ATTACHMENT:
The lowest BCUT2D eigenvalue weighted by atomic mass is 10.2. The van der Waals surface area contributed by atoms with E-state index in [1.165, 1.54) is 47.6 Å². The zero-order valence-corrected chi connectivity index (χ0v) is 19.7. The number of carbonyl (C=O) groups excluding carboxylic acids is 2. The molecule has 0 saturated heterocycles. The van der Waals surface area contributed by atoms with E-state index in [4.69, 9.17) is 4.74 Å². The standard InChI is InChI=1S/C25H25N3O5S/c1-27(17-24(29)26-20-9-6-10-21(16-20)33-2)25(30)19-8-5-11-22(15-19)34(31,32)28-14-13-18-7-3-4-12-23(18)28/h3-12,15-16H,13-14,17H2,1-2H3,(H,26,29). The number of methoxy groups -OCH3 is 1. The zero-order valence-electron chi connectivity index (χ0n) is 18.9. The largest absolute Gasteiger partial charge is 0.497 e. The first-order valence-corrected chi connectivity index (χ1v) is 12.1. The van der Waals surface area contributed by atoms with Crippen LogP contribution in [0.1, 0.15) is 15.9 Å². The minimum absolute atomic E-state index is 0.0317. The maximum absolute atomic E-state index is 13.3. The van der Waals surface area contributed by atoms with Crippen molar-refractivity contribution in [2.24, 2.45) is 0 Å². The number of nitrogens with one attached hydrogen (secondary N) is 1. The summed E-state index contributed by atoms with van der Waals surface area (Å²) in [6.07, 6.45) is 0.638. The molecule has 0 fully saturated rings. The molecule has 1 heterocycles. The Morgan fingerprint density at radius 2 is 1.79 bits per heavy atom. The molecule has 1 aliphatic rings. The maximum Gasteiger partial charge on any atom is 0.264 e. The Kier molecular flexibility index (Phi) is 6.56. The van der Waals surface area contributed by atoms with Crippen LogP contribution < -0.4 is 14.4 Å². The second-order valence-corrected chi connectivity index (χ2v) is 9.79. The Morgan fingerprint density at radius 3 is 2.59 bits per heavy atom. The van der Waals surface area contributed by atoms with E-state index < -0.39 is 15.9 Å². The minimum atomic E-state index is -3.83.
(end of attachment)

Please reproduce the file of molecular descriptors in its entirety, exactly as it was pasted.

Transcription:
The lowest BCUT2D eigenvalue weighted by atomic mass is 10.2. The van der Waals surface area contributed by atoms with E-state index in [1.165, 1.54) is 47.6 Å². The zero-order valence-corrected chi connectivity index (χ0v) is 19.7. The number of carbonyl (C=O) groups excluding carboxylic acids is 2. The molecule has 0 saturated heterocycles. The van der Waals surface area contributed by atoms with E-state index in [4.69, 9.17) is 4.74 Å². The standard InChI is InChI=1S/C25H25N3O5S/c1-27(17-24(29)26-20-9-6-10-21(16-20)33-2)25(30)19-8-5-11-22(15-19)34(31,32)28-14-13-18-7-3-4-12-23(18)28/h3-12,15-16H,13-14,17H2,1-2H3,(H,26,29). The number of methoxy groups -OCH3 is 1. The zero-order valence-electron chi connectivity index (χ0n) is 18.9. The largest absolute Gasteiger partial charge is 0.497 e. The first-order valence-corrected chi connectivity index (χ1v) is 12.1. The van der Waals surface area contributed by atoms with Crippen LogP contribution in [0.1, 0.15) is 15.9 Å². The minimum absolute atomic E-state index is 0.0317. The maximum absolute atomic E-state index is 13.3. The van der Waals surface area contributed by atoms with Crippen molar-refractivity contribution in [2.24, 2.45) is 0 Å². The number of nitrogens with one attached hydrogen (secondary N) is 1. The summed E-state index contributed by atoms with van der Waals surface area (Å²) in [6.07, 6.45) is 0.638. The molecule has 0 fully saturated rings. The molecule has 1 heterocycles. The Morgan fingerprint density at radius 2 is 1.79 bits per heavy atom. The molecule has 1 aliphatic rings. The maximum Gasteiger partial charge on any atom is 0.264 e. The Kier molecular flexibility index (Phi) is 6.56. The van der Waals surface area contributed by atoms with Crippen LogP contribution < -0.4 is 14.4 Å². The second-order valence-corrected chi connectivity index (χ2v) is 9.79. The Morgan fingerprint density at radius 3 is 2.59 bits per heavy atom. The van der Waals surface area contributed by atoms with E-state index < -0.39 is 15.9 Å². The minimum atomic E-state index is -3.83.